San Antonio has seen several cases proving that matters of business can tear apart families.

The latest to boil over involves the estate of Germano “Jim” Hasslocher, which includes the Jim’s Restaurant chain and Magic Time Machine restaurants.

Jimmy Hasslocher, CEO and president of Hasslocher Enterprises, the chain’s parent company, has for years been embroiled in a dispute with his sisters Caryn and Susan Hasslocher over the estate.

Here’s a look at four other cases from recent years in which area families have gone to war with themselves over business matters:

New Orleans Saints owner Tom Benson, and his wife Grace, dance around the floor of the Superdome in New Orleans Sunday Dec. 17, 2000. The Saints defeated the Atlanta Falcons 23-7 to move into the playoffs with one game remaining in the season. This is the first time the Saints will advance to post season play since 1992. (AP Photo / Andrew J. Cohoon)

ANDREW J. COHOON, STR / AP

Benson family: New Orleans Saints, Pelicans

In 2015, billionaire Tom Benson entered a long and bitter court battle with his estranged daughter, Renee Benson of Blanco, regarding her ownership stakes in the New Orleans Saints and Pelicans pro sports teams.

Between 2009 and 2014, a series of trusts had been created giving Renee and her children control of about 60 percent of nonvoting shares for the Saints and 95 percent for the Pelicans. But in 2015, Tom Benson made it clear that he wanted to leave full ownership of the Saints to his third wife of more than 11 years, Gayle Benson, after the family had a falling out the previous year.

In 2017, the father and daughter reached a confidential settlement after several months of negotiations.

Benson amassed his wealth in San Antonio, where he built an empire of car dealerships and local banks starting in the 1950s. He died in 2018 at the age of 90.

Barbara Rush and Marvin Rush were at the Boysville Wildest Auction in the West on 8/20/2010 at the Freeman Coliseum.

Barbara Rush and Marvin Rush were at the Boysville Wildest Auction in the West on 8/20/2010 at the Freeman Coliseum.

LELAND A. OUTZ, FREELANCER / SPECIAL TO THE EXPRESS-NEWS

Rush Enterprises

After the death in May 2018 of W. Marvin Rush II, the founder of the Rush Enterprises chain of truck dealerships, his son WM “Rusty” Rush III, the chain’s chairman, and his third wife Barbara Rush filed separate wills for his estate.

The assets at stake included his stock in the company, which as of February operated more than 125 dealerships in 23 states, according to its annual filing with the US Security and Exchange Commission. His shares were worth nearly $ 74 million in 2018.

Rusty said those shares belonged to him based on a 2006 will, while Barbara said that Marvin had made a new will in 2013.

Jimmy Hasslocher is the CEO of Frontier Enterprises which runs Jim's Restaurants, The Magic Time Machine, and Frontier Burger.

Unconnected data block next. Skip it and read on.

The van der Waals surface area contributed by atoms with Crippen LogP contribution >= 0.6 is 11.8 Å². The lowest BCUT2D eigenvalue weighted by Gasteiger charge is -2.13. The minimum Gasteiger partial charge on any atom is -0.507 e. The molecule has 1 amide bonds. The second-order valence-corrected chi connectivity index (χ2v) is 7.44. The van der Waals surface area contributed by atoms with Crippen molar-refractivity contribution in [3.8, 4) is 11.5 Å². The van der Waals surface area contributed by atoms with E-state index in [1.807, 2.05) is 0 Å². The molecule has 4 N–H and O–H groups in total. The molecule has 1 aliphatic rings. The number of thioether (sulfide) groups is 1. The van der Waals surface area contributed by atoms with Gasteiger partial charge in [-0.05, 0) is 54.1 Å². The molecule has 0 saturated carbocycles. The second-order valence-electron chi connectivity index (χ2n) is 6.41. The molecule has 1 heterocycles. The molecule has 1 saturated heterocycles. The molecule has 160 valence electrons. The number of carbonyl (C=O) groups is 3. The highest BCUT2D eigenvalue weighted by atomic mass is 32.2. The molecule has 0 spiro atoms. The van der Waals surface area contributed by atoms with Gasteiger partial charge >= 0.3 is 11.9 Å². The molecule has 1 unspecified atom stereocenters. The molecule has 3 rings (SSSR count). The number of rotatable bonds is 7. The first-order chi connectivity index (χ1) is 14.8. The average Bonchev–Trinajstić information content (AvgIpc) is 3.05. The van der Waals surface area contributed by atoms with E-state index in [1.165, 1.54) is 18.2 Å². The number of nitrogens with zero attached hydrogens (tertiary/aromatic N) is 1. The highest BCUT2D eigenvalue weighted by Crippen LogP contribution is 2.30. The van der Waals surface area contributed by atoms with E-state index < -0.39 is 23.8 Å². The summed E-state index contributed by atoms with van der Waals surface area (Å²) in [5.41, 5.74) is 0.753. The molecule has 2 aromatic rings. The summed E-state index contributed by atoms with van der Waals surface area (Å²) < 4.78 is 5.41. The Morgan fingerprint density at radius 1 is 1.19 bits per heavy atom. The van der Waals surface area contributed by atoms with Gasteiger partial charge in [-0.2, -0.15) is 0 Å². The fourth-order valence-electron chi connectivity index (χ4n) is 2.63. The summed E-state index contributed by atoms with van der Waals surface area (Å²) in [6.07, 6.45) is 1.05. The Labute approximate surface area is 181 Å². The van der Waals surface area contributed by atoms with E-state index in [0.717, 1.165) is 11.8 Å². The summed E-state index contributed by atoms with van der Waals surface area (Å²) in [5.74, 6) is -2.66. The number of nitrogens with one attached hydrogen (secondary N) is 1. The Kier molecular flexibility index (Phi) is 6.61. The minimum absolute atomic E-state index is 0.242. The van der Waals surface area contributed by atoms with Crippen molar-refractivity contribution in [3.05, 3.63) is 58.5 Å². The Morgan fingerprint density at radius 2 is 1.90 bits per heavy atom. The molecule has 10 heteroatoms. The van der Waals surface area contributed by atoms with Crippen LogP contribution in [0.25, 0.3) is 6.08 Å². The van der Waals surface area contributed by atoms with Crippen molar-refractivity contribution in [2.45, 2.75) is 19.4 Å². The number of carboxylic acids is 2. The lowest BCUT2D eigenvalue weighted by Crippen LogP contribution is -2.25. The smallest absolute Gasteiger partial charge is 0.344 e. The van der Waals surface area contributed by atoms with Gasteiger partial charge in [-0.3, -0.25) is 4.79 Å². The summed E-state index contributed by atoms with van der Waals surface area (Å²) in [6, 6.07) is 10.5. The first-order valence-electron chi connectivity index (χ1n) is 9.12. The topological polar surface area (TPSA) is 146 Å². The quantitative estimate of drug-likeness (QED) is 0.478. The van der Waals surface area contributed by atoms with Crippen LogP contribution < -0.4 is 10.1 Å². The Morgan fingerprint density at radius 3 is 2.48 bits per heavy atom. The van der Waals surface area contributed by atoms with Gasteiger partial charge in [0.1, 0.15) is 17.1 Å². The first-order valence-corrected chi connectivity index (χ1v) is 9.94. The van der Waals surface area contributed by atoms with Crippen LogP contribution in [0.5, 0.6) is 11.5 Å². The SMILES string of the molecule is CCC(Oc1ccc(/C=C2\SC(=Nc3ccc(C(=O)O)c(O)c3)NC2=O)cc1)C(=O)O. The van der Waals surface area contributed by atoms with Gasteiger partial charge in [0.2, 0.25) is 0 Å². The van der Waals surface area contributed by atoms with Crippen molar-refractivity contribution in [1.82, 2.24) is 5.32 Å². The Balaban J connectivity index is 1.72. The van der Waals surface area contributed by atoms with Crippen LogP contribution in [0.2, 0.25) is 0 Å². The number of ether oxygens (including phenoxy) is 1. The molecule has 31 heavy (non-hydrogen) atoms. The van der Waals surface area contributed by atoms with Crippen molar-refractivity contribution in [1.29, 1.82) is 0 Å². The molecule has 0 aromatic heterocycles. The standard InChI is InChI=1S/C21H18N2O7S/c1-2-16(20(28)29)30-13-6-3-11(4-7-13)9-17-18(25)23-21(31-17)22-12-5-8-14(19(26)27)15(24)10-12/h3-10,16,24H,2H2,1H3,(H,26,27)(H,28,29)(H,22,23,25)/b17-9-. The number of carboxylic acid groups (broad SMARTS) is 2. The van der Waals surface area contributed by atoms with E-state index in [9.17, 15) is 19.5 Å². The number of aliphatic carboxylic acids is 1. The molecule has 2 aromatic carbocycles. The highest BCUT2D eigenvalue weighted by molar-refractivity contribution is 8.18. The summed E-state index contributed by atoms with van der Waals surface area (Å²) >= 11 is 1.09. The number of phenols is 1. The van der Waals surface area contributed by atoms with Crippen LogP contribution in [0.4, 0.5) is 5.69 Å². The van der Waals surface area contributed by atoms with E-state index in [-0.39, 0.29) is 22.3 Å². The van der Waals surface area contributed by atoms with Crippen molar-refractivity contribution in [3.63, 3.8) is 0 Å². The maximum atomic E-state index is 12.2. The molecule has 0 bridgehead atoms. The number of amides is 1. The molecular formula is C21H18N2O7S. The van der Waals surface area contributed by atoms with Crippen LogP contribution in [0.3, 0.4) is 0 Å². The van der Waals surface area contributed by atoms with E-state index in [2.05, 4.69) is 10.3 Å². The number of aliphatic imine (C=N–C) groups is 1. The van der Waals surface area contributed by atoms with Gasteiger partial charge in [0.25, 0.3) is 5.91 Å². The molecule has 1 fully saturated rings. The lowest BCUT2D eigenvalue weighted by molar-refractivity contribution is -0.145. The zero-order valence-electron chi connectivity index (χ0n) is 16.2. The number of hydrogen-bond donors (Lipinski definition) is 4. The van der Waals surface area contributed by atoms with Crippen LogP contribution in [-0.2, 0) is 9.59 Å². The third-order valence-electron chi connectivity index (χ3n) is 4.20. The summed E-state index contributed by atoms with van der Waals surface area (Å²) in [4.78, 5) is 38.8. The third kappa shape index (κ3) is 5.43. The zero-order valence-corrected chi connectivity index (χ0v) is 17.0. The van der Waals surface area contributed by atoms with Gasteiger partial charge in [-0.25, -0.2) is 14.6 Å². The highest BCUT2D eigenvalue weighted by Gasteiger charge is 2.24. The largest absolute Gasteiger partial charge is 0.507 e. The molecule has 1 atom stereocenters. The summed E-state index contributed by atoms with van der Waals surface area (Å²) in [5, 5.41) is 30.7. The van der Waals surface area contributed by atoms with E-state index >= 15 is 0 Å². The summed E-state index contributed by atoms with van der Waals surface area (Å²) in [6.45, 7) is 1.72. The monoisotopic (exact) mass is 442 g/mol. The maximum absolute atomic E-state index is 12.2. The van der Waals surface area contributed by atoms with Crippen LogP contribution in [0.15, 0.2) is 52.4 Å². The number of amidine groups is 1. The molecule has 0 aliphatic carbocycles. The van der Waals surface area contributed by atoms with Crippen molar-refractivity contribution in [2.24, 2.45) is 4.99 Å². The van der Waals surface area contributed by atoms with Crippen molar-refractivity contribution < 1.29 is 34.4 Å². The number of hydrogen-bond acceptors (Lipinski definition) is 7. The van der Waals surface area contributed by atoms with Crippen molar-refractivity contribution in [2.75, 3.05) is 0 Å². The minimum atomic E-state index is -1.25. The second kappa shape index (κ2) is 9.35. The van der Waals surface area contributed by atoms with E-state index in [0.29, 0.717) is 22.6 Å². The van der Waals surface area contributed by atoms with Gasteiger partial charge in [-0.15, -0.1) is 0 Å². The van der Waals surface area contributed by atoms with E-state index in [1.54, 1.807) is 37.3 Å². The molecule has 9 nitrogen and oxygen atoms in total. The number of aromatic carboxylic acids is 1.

Jimmy Hasslocher is the CEO of Frontier Enterprises which runs Jim’s Restaurants, The Magic Time Machine, and Frontier Burger.

John Davenport, STAFF / San Antonio Express-News

Black’s Barbecue

In the town of Lockhart, about 70 miles northeast of San Antonio, the Black family has operated a barbecue joint, now known as The Original Black’s Barbecue, since 1932. In 2008, Kent Black became the business’s third-generation pitmaster when he took over upon the retirement of his parents, according to Wide Open Eats.

In 2014, twin brothers Mike and Mark Black told Eater Austin that Kent Black’s barbecue techniques “have violated Black’s Barbecue’s“ old school ‘traditions, ”saying he had moved away from using open pits in favor of rotisserie cookers. They then decided to start their own barbecue restaurant in Austin, Terry Black’s BBQ, and have since expanded to Dallas. They plan to open a location in Lockhart this year, according to their website.

Justin Hall sits with his wife, Sylvia, sit in Bexar County Probate Court 2, during a hearing on his family's estate, Thursday, Dec.  21, 2017. Hall is fighting his sister, Dominique and his mother, Frances, over his father, late trucking magnate Bill Hall, Jr.  estate.  The son wants Judge Tom Rickhoff to impose a constructive trust on the assets that would otherwise go to his mother Frances A. Hall, who was convicted in 2016 of murdering her husband in a jealous rage.  Frances and her daughter, Dominique, are fighting the request.

Justin Hall sits with his wife, Sylvia, sit in Bexar County Probate Court 2, during a hearing on his family’s estate, Thursday, Dec. 21, 2017. Hall is fighting his sister, Dominique and his mother, Frances, over his father, late trucking magnate Bill Hall, Jr. estate. The son wants Judge Tom Rickhoff to impose a constructive trust on the assets that would otherwise go to his mother Frances A. Hall, who was convicted in 2016 of murdering her husband in a jealous rage. Frances and her daughter, Dominique, are fighting the request.

JERRY LARA / San Antonio Express-News

Bill Hall Jr. Trucking

Bill Hall Jr .: In 2013, the trucking magnate Bill Hall Jr. was killed when his wife, Frances A. Hall, knocked his motorcycle off the road after a highway chase. He had been following a Range Rover she owned driven by his lover, Bonnie Contreras.

Bill died without a will so his share of the estate passed to his widow Frances. Justin Hall, their son, later sued to take control of the estate from his mother, who by then was serving a prison sentence for killing him. In 2017, he lost the court battle when Bexar Probate Judge Tom Rickhoff made a ruling that confirmed Frances’ claim to 100 percent of the estate, including the Bill Hall Jr. Trucking companies.

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